Thomas Sleete on meeting heroes in heaven, for Salt & Iron: SeasonedWriting

A Batting Order of Heroes

The pain of parting is nothing to the joy of meeting again.

Charles Dickens

Time makes heroes, but dissolves celebrities.

Daniel J. Boorstin

I’m going to steal an idea from the writings of Mitch Albom. He wrote a book titled The Five People You Meet in Heaven. When I first saw that title, it sparked a cavalcade of thoughts and, if I’m truly honest, wishes. We know we shall be with the Lord for eternity, and that provides us with plenty of time to get to encounter those whom we’ve admired from a distance.

That being the case, here are nine of mine—a batting order, so to speak. Of course, these would be the ones with whom I’d love to have a conversation after reuniting and rejoicing with family, friends, relatives, and other loved ones for centuries. Since the Lord will be constantly with us, His being first goes without saying. I’d also add my guardian angels, who will probably be on leave due to the exhaustive ordeals through which I’ve put them. Nevertheless, these are my batting order of some of the first earthly ones I want to look up.

1. John the Baptist

How can one not want to meet the one who heralded the Messiah? The cousin of Jesus? The one who knew Jesus before he was even born (check out Luke 1: 41–44)? The one who spoke ultimate truth to kings and religious leaders, at the expense of his life? The one of whom Jesus said no greater one born of woman has arisen than he, John the Baptist? I deeply admire his courage in standing up to those in power and not caring about the consequences. I am amazed at his ability to see that he must decrease as Christ was increasing. I’m in awe of the fact that he got to baptize God on earth! It humbles me that he was unashamed, unafraid, and unwilling to compromise in what God sent him to do and say.

2. Tyrus Raymond Cobb

Yes, smart alecks, he will be there. The greatest baseball player of all time, he is the one after whom I named my son. Babe Ruth called him the greatest player he’d ever seen or hoped to see. I’d just love to sit and listen to him talk about hitting—for decades.

3. Ludwig van Beethoven

He composed some of the most magnificently beautiful music mankind has ever heard. He did so while suffering from, among other ailments, jaundice, cirrhosis of the liver, abdominal pain, pancreatitis, and diabetes. On top of all that, he composed his magnificent Ninth Symphony while deaf. He never heard a note of it. 

4. Dietrich Bonhoeffer

The man who stood up to the ultimate earthly evil of the Holocaust, his writings have inspired me so much. His courage and faithful steadfastness inspire awe and admiration. One of the books he authored, The Cost of Discipleship, should be required reading for all Christians.

5. Theodore Roosevelt

The man who lived crowded hours, he packed so many brilliant achievements into barely 60 years. He’s been a hero of mine from the moment I encountered him in study, but also for one more important reason. TR wasn’t just a great man; he was a great father who loved and was adored by his children.

6. Mary Magdalene

I want to hear her full story, not the suppositions of those who think they know her biography. I also want to hear her describe how she felt and what she saw when she was the first to encounter the angel and the risen Lord.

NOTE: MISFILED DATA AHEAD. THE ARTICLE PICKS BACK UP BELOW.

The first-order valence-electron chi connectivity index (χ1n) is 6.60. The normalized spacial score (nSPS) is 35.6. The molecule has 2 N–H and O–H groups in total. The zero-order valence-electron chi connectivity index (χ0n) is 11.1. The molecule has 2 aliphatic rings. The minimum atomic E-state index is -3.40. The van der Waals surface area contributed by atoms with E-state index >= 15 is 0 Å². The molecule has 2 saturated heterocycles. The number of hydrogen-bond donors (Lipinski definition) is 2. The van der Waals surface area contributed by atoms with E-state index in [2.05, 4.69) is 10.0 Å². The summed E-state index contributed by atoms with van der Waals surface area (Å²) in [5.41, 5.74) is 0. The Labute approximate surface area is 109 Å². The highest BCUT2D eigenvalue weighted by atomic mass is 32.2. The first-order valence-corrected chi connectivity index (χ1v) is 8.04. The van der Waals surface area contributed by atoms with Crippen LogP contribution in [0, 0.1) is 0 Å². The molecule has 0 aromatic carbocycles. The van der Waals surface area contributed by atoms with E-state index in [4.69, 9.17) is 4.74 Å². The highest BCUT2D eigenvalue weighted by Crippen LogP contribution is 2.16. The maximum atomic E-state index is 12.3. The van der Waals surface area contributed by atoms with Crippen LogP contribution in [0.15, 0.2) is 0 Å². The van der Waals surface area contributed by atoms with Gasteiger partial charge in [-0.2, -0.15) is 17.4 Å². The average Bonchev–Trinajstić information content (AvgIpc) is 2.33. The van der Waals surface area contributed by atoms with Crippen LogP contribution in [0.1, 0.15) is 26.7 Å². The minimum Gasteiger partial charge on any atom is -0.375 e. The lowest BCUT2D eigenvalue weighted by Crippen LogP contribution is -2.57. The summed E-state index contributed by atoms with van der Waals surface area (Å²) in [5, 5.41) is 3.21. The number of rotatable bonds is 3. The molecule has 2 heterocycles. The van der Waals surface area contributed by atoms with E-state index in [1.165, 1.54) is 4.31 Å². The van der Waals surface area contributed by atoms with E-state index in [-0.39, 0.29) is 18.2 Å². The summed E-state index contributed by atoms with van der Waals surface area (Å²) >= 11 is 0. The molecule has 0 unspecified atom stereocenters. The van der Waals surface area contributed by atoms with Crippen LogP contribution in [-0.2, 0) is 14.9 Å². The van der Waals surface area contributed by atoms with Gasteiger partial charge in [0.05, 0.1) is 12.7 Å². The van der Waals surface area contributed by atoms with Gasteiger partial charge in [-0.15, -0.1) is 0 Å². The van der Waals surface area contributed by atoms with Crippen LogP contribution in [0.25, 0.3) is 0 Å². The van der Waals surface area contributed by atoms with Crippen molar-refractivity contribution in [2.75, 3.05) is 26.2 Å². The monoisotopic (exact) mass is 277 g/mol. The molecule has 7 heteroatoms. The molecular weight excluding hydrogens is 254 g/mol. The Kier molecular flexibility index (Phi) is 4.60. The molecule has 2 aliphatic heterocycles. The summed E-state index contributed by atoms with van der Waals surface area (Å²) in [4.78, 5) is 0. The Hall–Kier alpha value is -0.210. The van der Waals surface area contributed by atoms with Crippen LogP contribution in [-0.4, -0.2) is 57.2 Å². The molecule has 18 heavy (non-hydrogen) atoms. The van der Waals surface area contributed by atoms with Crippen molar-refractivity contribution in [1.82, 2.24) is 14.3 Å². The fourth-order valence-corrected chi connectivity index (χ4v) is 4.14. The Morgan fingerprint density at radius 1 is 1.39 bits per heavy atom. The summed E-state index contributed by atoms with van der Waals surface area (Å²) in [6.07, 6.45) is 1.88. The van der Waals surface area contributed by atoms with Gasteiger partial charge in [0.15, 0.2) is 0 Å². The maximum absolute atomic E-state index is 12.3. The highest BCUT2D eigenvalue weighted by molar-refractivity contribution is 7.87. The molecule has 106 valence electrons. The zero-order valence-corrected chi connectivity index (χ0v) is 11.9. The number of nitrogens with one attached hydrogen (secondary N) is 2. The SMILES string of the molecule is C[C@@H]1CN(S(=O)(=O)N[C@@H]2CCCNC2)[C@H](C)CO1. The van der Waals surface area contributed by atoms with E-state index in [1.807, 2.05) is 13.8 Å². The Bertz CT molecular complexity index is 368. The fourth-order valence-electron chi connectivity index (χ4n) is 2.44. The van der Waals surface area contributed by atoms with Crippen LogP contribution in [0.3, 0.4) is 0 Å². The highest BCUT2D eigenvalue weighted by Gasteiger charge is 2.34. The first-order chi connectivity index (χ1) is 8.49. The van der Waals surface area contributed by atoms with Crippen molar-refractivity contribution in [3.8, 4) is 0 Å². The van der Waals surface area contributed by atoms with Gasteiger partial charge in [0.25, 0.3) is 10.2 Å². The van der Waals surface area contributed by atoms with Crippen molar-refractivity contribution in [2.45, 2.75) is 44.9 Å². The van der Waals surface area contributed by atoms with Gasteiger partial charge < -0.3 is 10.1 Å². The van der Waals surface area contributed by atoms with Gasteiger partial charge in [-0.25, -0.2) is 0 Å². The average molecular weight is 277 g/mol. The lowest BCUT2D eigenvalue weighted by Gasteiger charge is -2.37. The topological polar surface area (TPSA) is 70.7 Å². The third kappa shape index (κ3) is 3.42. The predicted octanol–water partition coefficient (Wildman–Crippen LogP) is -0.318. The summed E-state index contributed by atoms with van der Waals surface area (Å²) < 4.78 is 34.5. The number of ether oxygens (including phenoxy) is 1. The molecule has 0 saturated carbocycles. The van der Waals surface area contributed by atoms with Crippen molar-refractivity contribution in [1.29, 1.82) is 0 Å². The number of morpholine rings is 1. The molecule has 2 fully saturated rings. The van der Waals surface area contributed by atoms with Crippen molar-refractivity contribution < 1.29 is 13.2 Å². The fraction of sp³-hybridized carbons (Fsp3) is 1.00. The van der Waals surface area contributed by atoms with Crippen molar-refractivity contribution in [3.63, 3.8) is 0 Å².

7. C. S. Lewis

I want to thank him for A Grief Observed and Mere Christianity. There really aren’t two more impactful books, other than Scripture, in my life. If I’m being truthful here, I’d also love to sit and listen to him tell stories.

8. Winston Churchill

Anyone who loves studying the past would want to listen to the stories that man would have to tell. As the one who stood up to Hitler and inspired a nation and the world to defeat the terror of Nazism, he would be a monument to history.

9. Margaret Thatcher

The “Iron Lady” had more courage and plain gumption than all of her peers in world leadership, matched only by her friend Ronald Reagan. She brought dignity and strength to the office of Prime Minister of Great Britain. Mrs. Thatcher was an inspiration to all women and to all freedom loving people of the world.

I could easily create another roster with the many others I desire to meet. Instead, I’ll simply say how much I look forward to those joyous encounters and so many more while in the presence of the Lord.

When I finally do get together with my list, I’m bringing my late wife Moe with me.

Who’s on your wish list?

Author: Thomas F. Sleete

Thomas F. Sleete is a retired American History teacher and educational consultant with over 44 years of experience. That from which he derives the most enjoyment in this world is his interaction with, and love for, his grandchildren. The Lord guided and comforted him through the loss of his wife, and one way he seeks to glorify the name of Jesus at every opportunity is through his writing.

2 Replies to “A Batting Order of Heroes

  1. Tymon, that’s the whole point of this essay. You get to be the manager of the team and pick whomever you choose for whatever reasons you might have. Interesting choices and sound reasoning on your part. As to whether or not they’ll be there, well, we don’t know their hearts or get to judge their eternal placement. Thanks for reading and your thoughtful comments.

  2. May I be so bold as to suggest that my heroes include a pagan and an infidel? I’d love to meet Cicero, the stalwart defender of the Roman Republic and a paragon of wisdom. I’d also love to meet Albert Camus. Though an atheist, this man stood for courage and truth in his own way. While Cicero may be lost in limbo and Camus may be pursuing purgatory, they stood for principles thereby qualifying them to be heroes.

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